The first workshop on long-term finance related to climate change in a series initiated at the COP 17 conference in Durban in 2011 took place in Bonn, Germany, from 9 to 11 July 2012.
The establishment of a work programme including workshops, on long-term finance in 2012 was one of the decisions taken in Durban. The aim of this work programme is to contribute to the on-going efforts to scale up the mobilization of climate change finance after 2012. The work programme analyses options for the mobilization of resources from a wide variety of sources, inclu ding public and private, bilateral and multilateral and alternative sources.
Relevant analytical work on climate-related financing needs of developing countries is also being conducted under this work programme. The analysis draws upon relevant reports including that of the High-level Advisory Group on Climate Financing, whose membership included the president of the African Development Bank Group president, Donald Kaberuka, as well as the report on mobilizing climate finance for the Group of Twenty, which included AfDB staff among the contributors. These reports provide the criteria for assessing the various sources of finance as well as the lessons learned from the experience of fast-start finance to date. The work programme will host two workshops on long-term finance during the course of the year.
The Bonn workshop brought together senior representatives from Parties, financial institutions, private sector executives, civil society and academia. Professor Jeffrey Sachs, from the Earth Institute, Columbia University, gave the keynote speech on the economics of climate change.
His speech highlighted the need for as assessment rule on an individual country basis, based on carbon emissions (polluter pays principle) and ability to pay. His concluding remarks portrayed the emerging Sustainable Development Goals (SDGs) as the potential stimulus for local to national planning, as climate change mitigation and adaptation programs are highly context specific, requiring detailed costed plans from local to national levels.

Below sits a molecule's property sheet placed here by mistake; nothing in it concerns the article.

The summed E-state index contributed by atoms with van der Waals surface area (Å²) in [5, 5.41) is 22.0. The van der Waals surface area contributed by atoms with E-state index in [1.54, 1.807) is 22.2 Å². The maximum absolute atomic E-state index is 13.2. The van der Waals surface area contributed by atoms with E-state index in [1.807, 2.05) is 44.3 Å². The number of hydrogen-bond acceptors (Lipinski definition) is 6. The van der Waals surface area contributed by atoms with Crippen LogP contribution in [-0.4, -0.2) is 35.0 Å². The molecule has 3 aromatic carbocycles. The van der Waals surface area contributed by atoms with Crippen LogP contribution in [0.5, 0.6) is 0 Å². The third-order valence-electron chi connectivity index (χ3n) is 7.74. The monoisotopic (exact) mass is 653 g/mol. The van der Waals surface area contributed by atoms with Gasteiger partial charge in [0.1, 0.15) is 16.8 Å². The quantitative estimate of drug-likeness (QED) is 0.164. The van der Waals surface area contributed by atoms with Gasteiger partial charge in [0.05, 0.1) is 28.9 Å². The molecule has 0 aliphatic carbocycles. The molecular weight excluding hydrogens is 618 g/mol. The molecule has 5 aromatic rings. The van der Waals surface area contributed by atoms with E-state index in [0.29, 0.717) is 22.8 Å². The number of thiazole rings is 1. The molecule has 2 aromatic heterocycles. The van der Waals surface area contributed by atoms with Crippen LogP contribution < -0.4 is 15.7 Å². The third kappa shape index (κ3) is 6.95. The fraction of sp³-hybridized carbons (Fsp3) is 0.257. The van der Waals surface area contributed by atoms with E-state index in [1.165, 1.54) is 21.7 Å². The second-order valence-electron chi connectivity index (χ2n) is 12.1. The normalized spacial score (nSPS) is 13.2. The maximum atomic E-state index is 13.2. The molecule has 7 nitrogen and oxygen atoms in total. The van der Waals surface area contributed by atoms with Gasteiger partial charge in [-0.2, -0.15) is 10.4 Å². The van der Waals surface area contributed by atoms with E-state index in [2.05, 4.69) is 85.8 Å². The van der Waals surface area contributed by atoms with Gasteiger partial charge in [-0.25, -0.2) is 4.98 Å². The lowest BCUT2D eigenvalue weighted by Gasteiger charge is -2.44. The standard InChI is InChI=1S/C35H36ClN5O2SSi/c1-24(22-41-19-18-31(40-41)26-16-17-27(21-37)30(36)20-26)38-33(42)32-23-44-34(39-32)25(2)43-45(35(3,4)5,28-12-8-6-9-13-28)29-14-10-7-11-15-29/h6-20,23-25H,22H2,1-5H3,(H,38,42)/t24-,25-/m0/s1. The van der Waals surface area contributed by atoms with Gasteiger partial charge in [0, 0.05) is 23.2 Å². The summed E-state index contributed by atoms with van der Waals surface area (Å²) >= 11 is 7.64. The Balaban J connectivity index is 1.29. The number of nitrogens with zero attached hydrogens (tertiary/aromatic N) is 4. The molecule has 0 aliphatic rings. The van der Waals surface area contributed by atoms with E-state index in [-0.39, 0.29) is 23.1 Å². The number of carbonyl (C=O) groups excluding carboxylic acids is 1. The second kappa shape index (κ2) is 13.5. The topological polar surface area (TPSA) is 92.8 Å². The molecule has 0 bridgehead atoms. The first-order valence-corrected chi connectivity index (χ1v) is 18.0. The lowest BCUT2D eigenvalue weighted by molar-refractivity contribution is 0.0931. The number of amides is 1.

The workshop was organized around six sessions. They were Setting the Scene; Understanding the Long Term Financing Needs of Developing Countries; Sources of Climate Finance; Options for Mobilizing Climate Finance; Lessons Learnt from Fast Start Finance, and Next Steps: Interim Work and Second Workshop.
The African Development Bank participants were Anthony Nyong, Manager, Compliance and Safeguards Division, ORQR.3 and Uzoamaka Nwamarah, Senior Climate Change Specialist, Climate Change Coordinating Committee.
Mr Nyong was a panel member for the first two sessions. His presentations outlined the climate change challenge, the low-carbon investment trends and the current landscape of adaptation finance in the context of Africa.
He presented the Bank's perspective and related examples of mobilizing scaled-up financial resources from public, private and alternative sources, to address climate change mitigation and adaptation finance needs on the continent.
Mr Nyong further highlighted the importance of collaborative efforts involving governments, private sector, civil society and other key stakeholders in identifying ways to catalyse scaled-up long-term climate finance in Africa. He emphasised the need for the design of appropriate methodologies for determining the economic and social costs of climate change adaptation and mitigation, and the critical role of development banks in this regard.
He went on to underline the important role of multilateral, regional and national development banks in assisting countries to establish systems for systematically measuring costs of mitigation and adaption to climate change, as well as the importance of matching sources and options with the financing needs for adaption and mitigation activities.
Panel members and speakers included Helen Mountford, deputy director of the OECD Environment Directorate, Terry McCallion, from the European Bank for Reconstruction and Development, Seyni Nafo, Mitigation Coordinator (Mali), Athena Ronquillo-Ballesteros, World Resources Institute, Erik Jan Stork, APG All Pensions Group and IIGCC, Geoff Sinclair, Standard Bank and UNEP Finance Initiative, Mattia Romani, London School of Economics and Green Growth Institute, Jane Ebinger, World Bank and Barbara Buchner, Climate Policy Initiative.
The AfDB delegation also had discussions with the Chair of the African Group of Negotiators (AGN), Emmanuel Dlaminin (Swaziland) and Africa's Lead Negotiator of Finance, Mohamed Nasr (Egypt), regarding the potential support that could be provided by the African Development Bank. This was a follow up meeting as per the discussions held with the AGN representatives during their visit to the Bank in Tunis, in May, 2012.
The output of the work programme on long-term finance will be the delivery of a report by the co-chairs, Mr Zaheer Fakir (South Africa) and Mr Georg Boersting (Norway), to the COP at its 18th session in Doha at the end of 2012.